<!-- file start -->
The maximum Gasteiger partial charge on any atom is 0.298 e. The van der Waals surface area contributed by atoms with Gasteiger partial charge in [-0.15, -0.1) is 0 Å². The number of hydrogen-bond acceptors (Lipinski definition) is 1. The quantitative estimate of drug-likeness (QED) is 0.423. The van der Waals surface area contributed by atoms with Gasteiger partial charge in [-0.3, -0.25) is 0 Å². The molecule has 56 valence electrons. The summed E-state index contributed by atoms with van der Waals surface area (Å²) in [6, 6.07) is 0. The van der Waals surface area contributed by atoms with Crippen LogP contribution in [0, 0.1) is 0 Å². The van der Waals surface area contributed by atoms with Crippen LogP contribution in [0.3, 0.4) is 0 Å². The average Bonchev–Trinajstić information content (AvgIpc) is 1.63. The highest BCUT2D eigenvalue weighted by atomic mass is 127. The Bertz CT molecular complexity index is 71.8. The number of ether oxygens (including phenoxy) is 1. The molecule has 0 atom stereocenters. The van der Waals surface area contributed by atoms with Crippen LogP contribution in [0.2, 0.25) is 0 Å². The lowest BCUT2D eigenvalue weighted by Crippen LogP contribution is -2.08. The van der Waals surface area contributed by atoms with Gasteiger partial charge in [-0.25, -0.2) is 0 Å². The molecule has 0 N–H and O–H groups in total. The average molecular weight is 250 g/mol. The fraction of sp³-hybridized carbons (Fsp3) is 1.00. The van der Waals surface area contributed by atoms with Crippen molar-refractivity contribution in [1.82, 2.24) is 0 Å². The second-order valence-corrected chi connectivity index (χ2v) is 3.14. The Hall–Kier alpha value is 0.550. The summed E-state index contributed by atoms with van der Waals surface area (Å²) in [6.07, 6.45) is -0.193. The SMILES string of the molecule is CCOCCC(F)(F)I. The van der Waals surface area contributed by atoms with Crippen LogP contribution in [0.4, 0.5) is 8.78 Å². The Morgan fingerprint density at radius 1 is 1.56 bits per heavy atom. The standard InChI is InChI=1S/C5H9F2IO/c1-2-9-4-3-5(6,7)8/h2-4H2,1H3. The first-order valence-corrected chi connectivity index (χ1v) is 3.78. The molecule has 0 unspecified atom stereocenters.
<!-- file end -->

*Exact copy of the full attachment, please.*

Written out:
The maximum Gasteiger partial charge on any atom is 0.298 e. The van der Waals surface area contributed by atoms with Gasteiger partial charge in [-0.15, -0.1) is 0 Å². The number of hydrogen-bond acceptors (Lipinski definition) is 1. The quantitative estimate of drug-likeness (QED) is 0.423. The van der Waals surface area contributed by atoms with Gasteiger partial charge in [-0.3, -0.25) is 0 Å². The molecule has 56 valence electrons. The summed E-state index contributed by atoms with van der Waals surface area (Å²) in [6, 6.07) is 0. The van der Waals surface area contributed by atoms with Crippen LogP contribution in [0, 0.1) is 0 Å². The van der Waals surface area contributed by atoms with Crippen LogP contribution in [0.3, 0.4) is 0 Å². The average Bonchev–Trinajstić information content (AvgIpc) is 1.63. The highest BCUT2D eigenvalue weighted by atomic mass is 127. The Bertz CT molecular complexity index is 71.8. The number of ether oxygens (including phenoxy) is 1. The molecule has 0 atom stereocenters. The van der Waals surface area contributed by atoms with Crippen LogP contribution in [0.2, 0.25) is 0 Å². The lowest BCUT2D eigenvalue weighted by Crippen LogP contribution is -2.08. The van der Waals surface area contributed by atoms with Gasteiger partial charge in [-0.25, -0.2) is 0 Å². The molecule has 0 N–H and O–H groups in total. The average molecular weight is 250 g/mol. The fraction of sp³-hybridized carbons (Fsp3) is 1.00. The van der Waals surface area contributed by atoms with Crippen molar-refractivity contribution in [1.82, 2.24) is 0 Å². The second-order valence-corrected chi connectivity index (χ2v) is 3.14. The Hall–Kier alpha value is 0.550. The summed E-state index contributed by atoms with van der Waals surface area (Å²) in [6.07, 6.45) is -0.193. The SMILES string of the molecule is CCOCCC(F)(F)I. The van der Waals surface area contributed by atoms with Crippen LogP contribution in [0.4, 0.5) is 8.78 Å². The Morgan fingerprint density at radius 1 is 1.56 bits per heavy atom. The standard InChI is InChI=1S/C5H9F2IO/c1-2-9-4-3-5(6,7)8/h2-4H2,1H3. The first-order valence-corrected chi connectivity index (χ1v) is 3.78. The molecule has 0 unspecified atom stereocenters.